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Old 01-14-2012, 08:55 PM
 
Location: Flower Mound TX
94 posts, read 250,666 times
Reputation: 98

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All:

We are getting ready to purchase a new home in the northern burbs of Dallas, in Denton County- we won't spend more than $750k... In prep for this, I have been getting homeowner insurance quotes that are pretty big, at least compared to what I have had in other regions of the county...

I am a finance and accounting guy, so I understand the basics of underwriting a HO policy, (claims history, credit history, income, total book of business you give the firm, policy deductable amount, etc) and the related umbrella liability policy, etc...

That said, having only owned homes in New England, Mid-Atlantic and Mid-West, and having had 15+ yrs with the same insurance company for all of my needs (Chubb) and after finding out that Chubb does not write in Texas, the general quotes for higher-end coverage are more than double that which I paid in the other areas where I have lived, for homes that were more expensive....

So, am I led to believe that the entire state of Texas gets hit for the increase risks that the coastal regions incur? or is it the level of / lack of regulation that we have in the state, maybe something else? or all of the above?

I know that whatever drives the price, I will have little control over what I end up paying for the coverage my family needs, but I'd at least like to understand the basis thereof

Thanks in advance

RJ
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Old 01-14-2012, 11:04 PM
 
27,453 posts, read 44,947,050 times
Reputation: 14041
said it once (more than once actually)
the state insurance board is filled by appointees by the governor
they are tilted to support insurance company interests vs those of residents of the state in general

there is a good deal of hazardous weather damage in TX from tornados, hurricanes, hail storms but a good deal has been written by investigative journalists about the fact that TX premiums are higher than they need to be even given the hazardous weather situations....

basically people in TX pay more for similar/less coverage because the state allows the insurance companies to get away with offering those levels of coverage

I suggest your contact an independent agent to price your policy coverage needs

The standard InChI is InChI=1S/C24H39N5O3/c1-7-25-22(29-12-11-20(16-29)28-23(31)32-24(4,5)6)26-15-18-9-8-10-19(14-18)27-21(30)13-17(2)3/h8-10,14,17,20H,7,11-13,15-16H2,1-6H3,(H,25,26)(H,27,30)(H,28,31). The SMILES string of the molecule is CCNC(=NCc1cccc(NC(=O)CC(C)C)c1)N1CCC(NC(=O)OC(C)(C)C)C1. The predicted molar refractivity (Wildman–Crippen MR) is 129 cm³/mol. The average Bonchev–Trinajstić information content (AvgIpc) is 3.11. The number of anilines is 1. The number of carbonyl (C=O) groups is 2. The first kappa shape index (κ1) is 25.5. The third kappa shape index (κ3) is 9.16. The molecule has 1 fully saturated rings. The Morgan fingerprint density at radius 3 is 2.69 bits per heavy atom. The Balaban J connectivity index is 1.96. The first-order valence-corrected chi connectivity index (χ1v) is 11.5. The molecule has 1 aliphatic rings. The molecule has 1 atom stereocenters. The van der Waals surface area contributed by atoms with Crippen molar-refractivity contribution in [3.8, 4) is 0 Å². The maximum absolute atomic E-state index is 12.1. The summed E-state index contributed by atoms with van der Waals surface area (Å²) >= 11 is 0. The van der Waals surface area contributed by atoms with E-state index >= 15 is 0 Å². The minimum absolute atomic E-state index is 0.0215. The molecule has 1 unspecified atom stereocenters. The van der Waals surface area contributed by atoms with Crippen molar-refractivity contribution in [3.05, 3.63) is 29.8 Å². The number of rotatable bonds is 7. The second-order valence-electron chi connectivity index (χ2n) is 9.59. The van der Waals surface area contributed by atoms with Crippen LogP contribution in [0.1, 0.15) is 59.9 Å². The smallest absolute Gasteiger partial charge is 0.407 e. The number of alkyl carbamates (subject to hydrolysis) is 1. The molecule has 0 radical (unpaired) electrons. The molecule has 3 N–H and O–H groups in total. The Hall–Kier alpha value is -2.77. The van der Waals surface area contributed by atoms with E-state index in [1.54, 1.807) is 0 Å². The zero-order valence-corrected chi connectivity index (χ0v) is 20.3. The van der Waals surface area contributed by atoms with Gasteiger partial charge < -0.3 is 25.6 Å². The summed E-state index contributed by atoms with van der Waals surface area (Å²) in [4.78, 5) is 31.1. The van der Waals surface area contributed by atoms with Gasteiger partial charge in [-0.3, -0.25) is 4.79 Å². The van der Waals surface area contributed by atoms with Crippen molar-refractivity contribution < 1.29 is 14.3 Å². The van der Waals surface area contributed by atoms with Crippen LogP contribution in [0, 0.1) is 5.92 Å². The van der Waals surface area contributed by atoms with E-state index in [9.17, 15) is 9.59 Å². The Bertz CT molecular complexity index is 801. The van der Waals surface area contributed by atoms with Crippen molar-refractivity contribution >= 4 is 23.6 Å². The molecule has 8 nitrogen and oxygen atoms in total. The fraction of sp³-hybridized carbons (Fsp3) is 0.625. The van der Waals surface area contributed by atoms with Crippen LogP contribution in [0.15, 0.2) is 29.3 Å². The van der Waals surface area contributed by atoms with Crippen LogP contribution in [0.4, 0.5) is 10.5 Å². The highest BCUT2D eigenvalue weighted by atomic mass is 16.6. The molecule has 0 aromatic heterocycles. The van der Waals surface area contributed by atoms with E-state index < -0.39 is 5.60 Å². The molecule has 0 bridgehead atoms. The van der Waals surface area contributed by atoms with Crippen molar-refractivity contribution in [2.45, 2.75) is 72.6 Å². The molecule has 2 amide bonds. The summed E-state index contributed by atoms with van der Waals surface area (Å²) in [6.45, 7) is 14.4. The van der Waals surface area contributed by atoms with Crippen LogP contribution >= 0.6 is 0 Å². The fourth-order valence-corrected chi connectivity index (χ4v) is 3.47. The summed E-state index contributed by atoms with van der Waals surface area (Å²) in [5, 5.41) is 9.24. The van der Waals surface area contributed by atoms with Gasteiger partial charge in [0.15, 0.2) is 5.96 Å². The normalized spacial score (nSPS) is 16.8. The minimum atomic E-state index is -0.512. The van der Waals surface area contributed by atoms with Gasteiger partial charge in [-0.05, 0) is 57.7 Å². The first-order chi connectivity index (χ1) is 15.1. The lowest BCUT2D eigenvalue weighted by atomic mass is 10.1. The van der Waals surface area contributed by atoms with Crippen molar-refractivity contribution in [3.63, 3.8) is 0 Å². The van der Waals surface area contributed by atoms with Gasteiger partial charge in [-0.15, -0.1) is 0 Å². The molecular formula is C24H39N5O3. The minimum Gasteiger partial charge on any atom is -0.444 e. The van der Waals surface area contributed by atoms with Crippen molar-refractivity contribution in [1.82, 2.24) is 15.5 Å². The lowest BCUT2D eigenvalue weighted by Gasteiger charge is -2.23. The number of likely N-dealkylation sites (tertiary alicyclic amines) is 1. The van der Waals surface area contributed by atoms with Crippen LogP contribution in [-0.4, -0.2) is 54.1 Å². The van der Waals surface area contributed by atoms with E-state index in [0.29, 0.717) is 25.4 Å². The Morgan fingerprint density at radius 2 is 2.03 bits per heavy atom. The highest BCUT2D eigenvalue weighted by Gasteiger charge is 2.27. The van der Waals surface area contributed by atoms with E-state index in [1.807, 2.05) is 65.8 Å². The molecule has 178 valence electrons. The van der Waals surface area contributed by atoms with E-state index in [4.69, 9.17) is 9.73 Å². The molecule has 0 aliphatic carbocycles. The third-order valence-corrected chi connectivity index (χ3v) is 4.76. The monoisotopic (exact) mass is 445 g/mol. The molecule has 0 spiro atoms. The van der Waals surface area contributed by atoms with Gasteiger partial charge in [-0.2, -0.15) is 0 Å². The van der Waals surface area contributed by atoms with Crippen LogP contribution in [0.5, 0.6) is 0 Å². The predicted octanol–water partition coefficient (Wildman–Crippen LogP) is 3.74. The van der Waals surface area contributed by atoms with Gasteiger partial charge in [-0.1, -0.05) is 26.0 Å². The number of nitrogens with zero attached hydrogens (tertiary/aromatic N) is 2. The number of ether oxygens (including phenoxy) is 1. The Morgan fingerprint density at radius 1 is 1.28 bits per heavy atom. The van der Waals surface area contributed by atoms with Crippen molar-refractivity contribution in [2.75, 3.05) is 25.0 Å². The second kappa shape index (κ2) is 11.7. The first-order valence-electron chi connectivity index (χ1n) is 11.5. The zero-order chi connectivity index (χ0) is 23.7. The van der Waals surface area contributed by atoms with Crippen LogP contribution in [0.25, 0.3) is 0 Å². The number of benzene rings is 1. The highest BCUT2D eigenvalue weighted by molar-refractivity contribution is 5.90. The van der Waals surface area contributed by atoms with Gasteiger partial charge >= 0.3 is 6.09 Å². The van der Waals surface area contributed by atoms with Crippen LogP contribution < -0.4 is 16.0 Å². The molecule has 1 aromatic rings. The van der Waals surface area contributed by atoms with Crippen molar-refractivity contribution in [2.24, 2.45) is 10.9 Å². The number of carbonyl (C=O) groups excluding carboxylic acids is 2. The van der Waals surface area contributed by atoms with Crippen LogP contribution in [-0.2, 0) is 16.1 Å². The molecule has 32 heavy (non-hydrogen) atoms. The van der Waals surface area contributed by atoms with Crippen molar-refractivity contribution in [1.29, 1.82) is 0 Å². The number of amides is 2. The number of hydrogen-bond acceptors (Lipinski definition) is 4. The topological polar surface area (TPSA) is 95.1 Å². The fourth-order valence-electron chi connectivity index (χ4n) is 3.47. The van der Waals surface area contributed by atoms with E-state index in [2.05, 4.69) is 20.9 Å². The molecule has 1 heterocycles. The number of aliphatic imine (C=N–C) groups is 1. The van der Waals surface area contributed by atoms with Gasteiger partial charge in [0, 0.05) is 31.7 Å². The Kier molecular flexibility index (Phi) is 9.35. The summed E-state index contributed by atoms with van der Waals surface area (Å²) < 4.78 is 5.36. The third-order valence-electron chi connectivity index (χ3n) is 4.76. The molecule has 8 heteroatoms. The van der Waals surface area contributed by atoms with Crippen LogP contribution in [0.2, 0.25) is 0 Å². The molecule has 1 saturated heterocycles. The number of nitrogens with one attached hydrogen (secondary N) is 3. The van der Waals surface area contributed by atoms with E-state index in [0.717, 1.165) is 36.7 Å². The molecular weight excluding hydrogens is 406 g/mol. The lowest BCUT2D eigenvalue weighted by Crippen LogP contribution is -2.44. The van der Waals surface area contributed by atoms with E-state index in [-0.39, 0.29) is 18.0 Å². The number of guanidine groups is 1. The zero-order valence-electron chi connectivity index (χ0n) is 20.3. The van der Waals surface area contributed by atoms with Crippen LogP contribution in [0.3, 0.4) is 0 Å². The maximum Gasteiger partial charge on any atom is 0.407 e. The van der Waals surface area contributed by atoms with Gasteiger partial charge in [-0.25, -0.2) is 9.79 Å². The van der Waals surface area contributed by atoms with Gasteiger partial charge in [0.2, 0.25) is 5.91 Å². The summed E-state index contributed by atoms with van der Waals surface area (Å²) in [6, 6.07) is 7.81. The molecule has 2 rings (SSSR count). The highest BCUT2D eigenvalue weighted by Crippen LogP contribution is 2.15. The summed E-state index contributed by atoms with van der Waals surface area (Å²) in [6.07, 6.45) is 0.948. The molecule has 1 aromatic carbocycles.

we use State Farm mainly because we have always used State Farm--and we have filed claims and had what we think is fair treatment--including a run when our son was first learning to drive and he was involved in 3 separate accidents where he was either at fault or dunned by someone with no insurance coverage...and they still kept us as clients...
I know there are other people who have used them and are unhappy with their coverage/prices--and I don't think they are the cheapest we could probably get
but inertia is strong force in our lives...
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Old 01-14-2012, 11:05 PM
 
Location: Aurora, CO
6,150 posts, read 9,439,786 times
Reputation: 8810
Quick and dirty? You go to the agent, they bend you over the table, and when they're done you give them a "thank you sir, may I have another?"

Homeowner's rates in Texas are exorbitantly high.
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Old 01-15-2012, 12:48 AM
 
Location: Dallas, TX
2,346 posts, read 5,792,682 times
Reputation: 2284
To get my premium to a reasonable level, I carry a policy with a 2% deductible. That way, I'm covered if the place burns down or a tornado hits it, which is all I really need the insurance for. In my case, I can handle the risk of a $5K or $10K loss myself. If you're buying a $ 3/4 M house, you're probably in a similar financial situation.

Keep in mind the purpose of insurance - to hedge against events that would bankrupt you, not events that would sting for a couple of months. At whatever level you're buying it, insurance is just another casino game, with odds worse than the stingiest slot machine. Don't waste money buying a higher level of coverage than you need.
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Old 01-15-2012, 07:44 AM
 
Location: Grapevine, Texas
9,505 posts, read 19,506,212 times
Reputation: 6628
Quote:
Originally Posted by ROckjaw View Post
All:
So, am I led to believe that the entire state of Texas gets hit for the increase risks that the coastal regions incur? or is it the level of / lack of regulation that we have in the state, maybe something else? or all of the above?
It's not just the coastal regions that get home damage. Everywhere in the state is subject to large hailstorms that ruin roofs, windows, etc. We also get wind damage from microburst winds (similar to mini tornadoes). Plus, the regulatory environment in Texas lets the insurers get away with charging such crazy premiums! And since they are based on the value of your home, the more house you buy, the higher the premium!

Welcome to Texas...
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Old 01-15-2012, 07:51 AM
Status: "Impeach "The Bareback Don"" (set 15 days ago)
 
Location: Katy,TX.
3,467 posts, read 6,813,070 times
Reputation: 3183
Bend over
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Old 01-15-2012, 08:18 AM
 
Location: Purgatory (A.K.A. Dallas, Texas)
5,010 posts, read 12,810,577 times
Reputation: 2414
I believe the national average is something like $800 a year or so. Expect to see quotes around 2.5 to 3 times that.

Thank Governor Goodhair and his need to please the insurance industry...everything insurance-wise in Texas will be several times more expensive than anywhere else.